For the future Top Ten schedule and how to participate go HERE!
Compared to last week's topic, things are about to get depressing up in here. Today's subject is about books dealing with tough subjects, whether it be abuse, suicide, grief, or just whatever speaks to you personally.
- Wintergirls by Laurie Halse Anderson - We get slammed with two tough subjects here: a friend's death and an eating disorder. Before reading this, I never really knew how destructive and complex anorexia could be for everyone involved. Of course, Anderson's Speak should also get a mention here.
- Crank by Ellen Hopkins - This is the first book in a trilogy about a girl who gets caught up in a drug addiction and how her choices affect her family, friends, and life. It's very dark and VERY powerful.
- Dreamland by Sarah Dessen - When I picked up this book I expected it to be a light, fluffy (and I mean fluffy in a good way) read like the majority of Sarah Dessen's other books, but I was completely wrong. Dreamland is almost scary with its realistic scenarios of domestic abuse.
- Hold Still by Nina LaCour - I only read this within the last week but it's one of the most accurate books portraying the grief after death (in this story's case, a friend's suicide). The feelings of depression and despair the main character experiences are completely real.
- If I Stay by Gayle Forman - If you ever want a book to completely break your heart, this is it. A car crash is traumatizing enough, but when it kills your entire family and leaves you alone...heartbreaking.
- The Fault in our Stars by John Green - While of course all of John Green's books are witty, fun, and full of adventure, they all have a more serious side. This is one of his best, bringing the wake of cancer and it's side effects to life.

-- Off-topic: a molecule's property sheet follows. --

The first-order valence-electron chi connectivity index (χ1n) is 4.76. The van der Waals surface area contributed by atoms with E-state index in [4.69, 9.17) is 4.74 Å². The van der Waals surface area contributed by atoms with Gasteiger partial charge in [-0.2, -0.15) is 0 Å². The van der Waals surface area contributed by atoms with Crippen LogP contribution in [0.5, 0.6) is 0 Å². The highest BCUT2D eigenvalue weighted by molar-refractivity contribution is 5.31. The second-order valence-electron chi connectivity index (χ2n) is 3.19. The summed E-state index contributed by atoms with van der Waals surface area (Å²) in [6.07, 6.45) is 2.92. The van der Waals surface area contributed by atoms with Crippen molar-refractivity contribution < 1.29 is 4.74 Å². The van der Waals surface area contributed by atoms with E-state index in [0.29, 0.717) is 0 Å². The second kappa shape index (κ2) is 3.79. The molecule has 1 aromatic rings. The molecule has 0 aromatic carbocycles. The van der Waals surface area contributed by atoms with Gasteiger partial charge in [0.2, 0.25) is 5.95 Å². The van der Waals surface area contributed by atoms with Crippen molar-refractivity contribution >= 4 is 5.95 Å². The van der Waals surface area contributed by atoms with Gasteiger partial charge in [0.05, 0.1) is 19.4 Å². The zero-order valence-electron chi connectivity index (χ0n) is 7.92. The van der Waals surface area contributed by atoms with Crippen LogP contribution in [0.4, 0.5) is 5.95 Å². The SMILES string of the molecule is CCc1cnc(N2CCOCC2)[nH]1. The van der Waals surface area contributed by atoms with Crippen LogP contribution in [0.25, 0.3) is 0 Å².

- Sarah's Key by Tatiana de Rosnay - Though mostly fictional, this book regales the horror of concentration camps during WWII. This particular story takes place in France, and the Nazi monstrosities that were allowed to happen on French soil still haunt the citizens of France to this day.
- The Help by Kathryn Stockett - Almost as much as what went on in WWII, the racial prejudice in America absolutely sickens me. Kathryn Stockett's story of 1960s Mississippi made me nervous, uncomfortable, and scared while reading it.
- A Child Called "It" by Dave Pelzer - Even scarier because it really happened, this is a terrifying tale of an abusive mother, both physically and psychologically.
- Second Chance Summer by Morgan Matson - This is another book I thought would be a nice, light read but left me SOBBING by the end. As opposed to The Fault in our Stars, this book looks more at the effect of cancer on an entire family.